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Under international pressure, President Hamid Karzai of Afghanistan appears set to concede as early as Tuesday that he fell short of a first-round victory in the nation’s disputed presidential election, but the path to ensuring that the country has credible leadership remains uncertain, U.S. and European officials said Monday.

The officials said Karzai was moving toward accepting the findings of an international audit that stripped him of nearly a third of his votes in the first round, leaving him below the 50 percent threshold that would have allowed him to avoid a runoff and declare victory over his main rival, Abdullah Abdullah.

Karzai’s apparent capitulation came after an all-out push by Obama administration officials and their European allies. But even if Karzai ends his strong resistance to a runoff, that would not resolve the country’s political crisis, officials say. It would be difficult to hold a new election quickly, as winter approaches, and delaying the selection of a new government until the spring could allow the Taliban to make further gains across the country.

As a result, some Obama administration officials, who say a pending decision on whether to increase troop levels in the country depends partly on the resolving the election outcome, now argue that they should push Karzai and Abdullah to form a coalition government to avoid a runoff altogether.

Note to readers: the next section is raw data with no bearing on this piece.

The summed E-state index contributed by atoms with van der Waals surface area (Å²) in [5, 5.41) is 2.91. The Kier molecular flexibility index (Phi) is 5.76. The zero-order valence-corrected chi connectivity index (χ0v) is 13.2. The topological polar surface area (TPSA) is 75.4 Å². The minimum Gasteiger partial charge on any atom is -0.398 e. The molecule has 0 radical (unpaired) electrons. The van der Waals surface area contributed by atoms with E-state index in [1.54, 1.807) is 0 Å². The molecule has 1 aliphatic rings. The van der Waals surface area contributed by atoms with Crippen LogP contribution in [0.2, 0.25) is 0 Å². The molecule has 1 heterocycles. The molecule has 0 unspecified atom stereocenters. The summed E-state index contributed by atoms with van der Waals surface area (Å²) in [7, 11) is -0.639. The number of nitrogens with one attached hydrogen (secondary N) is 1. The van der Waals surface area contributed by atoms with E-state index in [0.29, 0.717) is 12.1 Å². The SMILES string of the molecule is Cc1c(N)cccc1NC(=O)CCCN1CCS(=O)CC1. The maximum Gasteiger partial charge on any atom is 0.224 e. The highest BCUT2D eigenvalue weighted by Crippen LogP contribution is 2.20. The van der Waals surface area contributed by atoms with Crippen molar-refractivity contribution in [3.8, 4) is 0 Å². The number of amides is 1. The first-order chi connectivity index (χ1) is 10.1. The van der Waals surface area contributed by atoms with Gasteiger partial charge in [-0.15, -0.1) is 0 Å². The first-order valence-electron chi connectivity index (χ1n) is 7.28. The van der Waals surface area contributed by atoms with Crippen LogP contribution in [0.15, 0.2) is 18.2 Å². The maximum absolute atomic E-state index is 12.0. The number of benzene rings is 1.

During a hastily-arranged two-hour meeting with Sen. John Kerry, D-Mass., an important foreign policy ally of President Barack Obama, and the U.S. ambassador, Lt. Gen. Karl W. Eikenberry, at the presidential palace in Kabul on Monday, Karzai, after initially hesitating, agreed to accept the findings, the officials said.

“He is going to announce his intentions,” Secretary of State Hillary Rodham Clinton told reporters at the State Department in Washington. “I am going to let him do that, but I am encouraged at the direction the situation is moving.”

But several administration officials cautioned that Karzai could still change his mind.

For Karzai, the decision to acquiesce to the demands of the international community puts him in the position of disappointing his followers, including people who showed up at the polls despite widespread threats from the Taliban to disrupt the elections.

“The dilemma for Karzai is that because of the tribal nature of Afghan society, if a constituency is angry at having a significant number of votes denied and reacts by withholding their vote in the next round, it could change the result,” said a senior administration official.

The United States, this official said, is sympathetic to Karzai’s concerns, but Clinton urged him in calls over the last few days, to be a “statesman” and accept the results.

For the Obama administration, the decision prolongs an already lengthy election process that has left them with a variety of options, none of them ideal. There is a growing debate within the administration and among Western allies about whether to urge Karzai and Abdullah to try to form a power-sharing or unity government in lieu of a runoff, administration officials said.